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China explores deep sea with homegrown tech

Updated: June 9, 2020 13:59    Xinhua/english.www.gov.cn
The underwater glider Haiyi 7000. China's independently developed underwater glider Haiyi (which translates to "sea wings"), developed by the Shenyang Institute of Automation under the Chinese Academy of Sciences, is used to monitor vast areas of the deep-sea environment, such as seawater temperature, salinity, turbidity, chlorophyll and oxygen content. In October 2018, Haiyi 7000 reached a depth of 7,076 meters in the Mariana Trench, the world's deepest known trench. [Photo/Xinhua]
A photo taken on July 28, 2018 shows the underwater glider Haiyi on China's Icebreaker Xue Long, or Snow Dragon, at the Bering Sea. China's ninth Arctic Expedition Team made a successful launch of the autonomous underwater glider Haiyi in the Bering Sea on July 28, 2018. China's independently developed underwater glider is used to monitor the deep-sea environment in vast areas. [Photo/Xinhua]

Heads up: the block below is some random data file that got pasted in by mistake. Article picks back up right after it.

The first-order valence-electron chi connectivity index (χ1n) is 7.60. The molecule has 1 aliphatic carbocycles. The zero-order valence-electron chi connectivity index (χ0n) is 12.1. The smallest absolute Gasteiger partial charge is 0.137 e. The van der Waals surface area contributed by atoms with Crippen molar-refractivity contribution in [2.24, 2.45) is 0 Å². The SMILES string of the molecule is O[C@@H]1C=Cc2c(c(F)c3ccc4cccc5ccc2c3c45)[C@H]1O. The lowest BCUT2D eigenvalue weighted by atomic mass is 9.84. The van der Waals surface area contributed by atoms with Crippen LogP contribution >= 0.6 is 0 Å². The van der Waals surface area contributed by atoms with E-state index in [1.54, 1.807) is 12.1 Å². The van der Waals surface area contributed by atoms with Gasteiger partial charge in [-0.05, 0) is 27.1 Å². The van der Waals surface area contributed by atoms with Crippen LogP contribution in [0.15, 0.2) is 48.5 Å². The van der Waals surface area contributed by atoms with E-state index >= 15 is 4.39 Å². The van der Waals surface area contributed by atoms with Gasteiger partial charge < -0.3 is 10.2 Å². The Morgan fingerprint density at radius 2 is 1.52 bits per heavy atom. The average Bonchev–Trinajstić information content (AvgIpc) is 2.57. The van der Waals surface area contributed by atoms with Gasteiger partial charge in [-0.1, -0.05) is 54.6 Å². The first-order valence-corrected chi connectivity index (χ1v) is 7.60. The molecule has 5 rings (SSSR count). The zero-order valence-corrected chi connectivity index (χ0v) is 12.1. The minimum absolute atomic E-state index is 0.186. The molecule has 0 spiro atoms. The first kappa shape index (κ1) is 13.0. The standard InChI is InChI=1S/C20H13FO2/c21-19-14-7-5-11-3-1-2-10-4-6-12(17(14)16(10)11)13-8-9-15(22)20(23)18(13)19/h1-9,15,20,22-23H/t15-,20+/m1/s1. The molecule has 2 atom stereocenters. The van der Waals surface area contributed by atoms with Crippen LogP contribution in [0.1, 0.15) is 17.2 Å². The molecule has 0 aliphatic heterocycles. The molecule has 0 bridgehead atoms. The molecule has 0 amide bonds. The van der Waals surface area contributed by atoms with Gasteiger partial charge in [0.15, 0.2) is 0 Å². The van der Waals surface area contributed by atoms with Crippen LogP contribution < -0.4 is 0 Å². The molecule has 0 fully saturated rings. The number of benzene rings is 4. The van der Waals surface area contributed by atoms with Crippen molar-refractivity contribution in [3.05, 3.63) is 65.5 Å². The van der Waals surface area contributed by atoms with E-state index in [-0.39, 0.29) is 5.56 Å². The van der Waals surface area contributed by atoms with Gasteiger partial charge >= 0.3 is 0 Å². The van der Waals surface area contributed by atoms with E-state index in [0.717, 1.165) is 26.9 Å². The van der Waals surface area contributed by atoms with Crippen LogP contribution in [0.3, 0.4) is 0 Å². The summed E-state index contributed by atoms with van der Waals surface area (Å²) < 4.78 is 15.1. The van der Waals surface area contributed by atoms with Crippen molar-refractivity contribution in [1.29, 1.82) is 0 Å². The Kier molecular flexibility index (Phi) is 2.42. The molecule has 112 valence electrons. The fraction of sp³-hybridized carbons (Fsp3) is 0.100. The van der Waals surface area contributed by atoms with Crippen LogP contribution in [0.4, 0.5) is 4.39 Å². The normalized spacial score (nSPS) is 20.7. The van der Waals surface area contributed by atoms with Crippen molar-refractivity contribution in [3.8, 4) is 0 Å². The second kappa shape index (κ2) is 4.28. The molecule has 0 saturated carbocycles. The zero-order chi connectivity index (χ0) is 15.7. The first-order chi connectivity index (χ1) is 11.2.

Researchers from the Chinese research vessel Kexue, or Science, place a submersible buoy in the west Pacific Ocean on Dec 10, 2017. There are 20 sets of submersible buoys and three sets of large floating buoys in China's observation network for scientific research over the western Pacific, which has acquired deep-sea data for six consecutive years. In 2019, China has achieved real-time transmission of deep-sea data through its self-developed BeiDou satellites for the first time, a move essential to more secure, independent and reliable deep-sea data transmission. [Photo/Xinhua]

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